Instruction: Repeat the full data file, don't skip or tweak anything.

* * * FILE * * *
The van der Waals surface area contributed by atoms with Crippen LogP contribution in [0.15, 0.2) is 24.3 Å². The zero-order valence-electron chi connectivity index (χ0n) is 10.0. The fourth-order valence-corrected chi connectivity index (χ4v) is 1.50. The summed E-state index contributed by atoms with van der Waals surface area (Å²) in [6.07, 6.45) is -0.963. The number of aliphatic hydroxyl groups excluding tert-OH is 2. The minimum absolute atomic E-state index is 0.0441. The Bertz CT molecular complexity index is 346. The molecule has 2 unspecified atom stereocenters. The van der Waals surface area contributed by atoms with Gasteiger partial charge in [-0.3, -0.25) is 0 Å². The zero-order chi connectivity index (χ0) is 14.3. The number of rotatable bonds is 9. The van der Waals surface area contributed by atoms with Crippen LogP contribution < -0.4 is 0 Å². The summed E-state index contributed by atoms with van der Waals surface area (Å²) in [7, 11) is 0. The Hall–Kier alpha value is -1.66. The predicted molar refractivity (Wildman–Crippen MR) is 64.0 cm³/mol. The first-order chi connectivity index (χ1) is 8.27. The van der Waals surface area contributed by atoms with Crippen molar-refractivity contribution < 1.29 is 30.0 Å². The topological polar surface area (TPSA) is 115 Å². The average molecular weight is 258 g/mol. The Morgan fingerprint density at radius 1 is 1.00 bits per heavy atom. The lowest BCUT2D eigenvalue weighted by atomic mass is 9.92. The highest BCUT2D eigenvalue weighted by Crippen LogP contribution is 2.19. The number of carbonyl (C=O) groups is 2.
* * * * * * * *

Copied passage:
The van der Waals surface area contributed by atoms with Crippen LogP contribution in [0.15, 0.2) is 24.3 Å². The zero-order valence-electron chi connectivity index (χ0n) is 10.0. The fourth-order valence-corrected chi connectivity index (χ4v) is 1.50. The summed E-state index contributed by atoms with van der Waals surface area (Å²) in [6.07, 6.45) is -0.963. The number of aliphatic hydroxyl groups excluding tert-OH is 2. The minimum absolute atomic E-state index is 0.0441. The Bertz CT molecular complexity index is 346. The molecule has 2 unspecified atom stereocenters. The van der Waals surface area contributed by atoms with Gasteiger partial charge in [-0.3, -0.25) is 0 Å². The zero-order chi connectivity index (χ0) is 14.3. The number of rotatable bonds is 9. The van der Waals surface area contributed by atoms with Crippen LogP contribution < -0.4 is 0 Å². The summed E-state index contributed by atoms with van der Waals surface area (Å²) in [7, 11) is 0. The Hall–Kier alpha value is -1.66. The predicted molar refractivity (Wildman–Crippen MR) is 64.0 cm³/mol. The first-order chi connectivity index (χ1) is 8.27. The van der Waals surface area contributed by atoms with Crippen molar-refractivity contribution < 1.29 is 30.0 Å². The topological polar surface area (TPSA) is 115 Å². The average molecular weight is 258 g/mol. The Morgan fingerprint density at radius 1 is 1.00 bits per heavy atom. The lowest BCUT2D eigenvalue weighted by atomic mass is 9.92. The highest BCUT2D eigenvalue weighted by Crippen LogP contribution is 2.19. The number of carbonyl (C=O) groups is 2.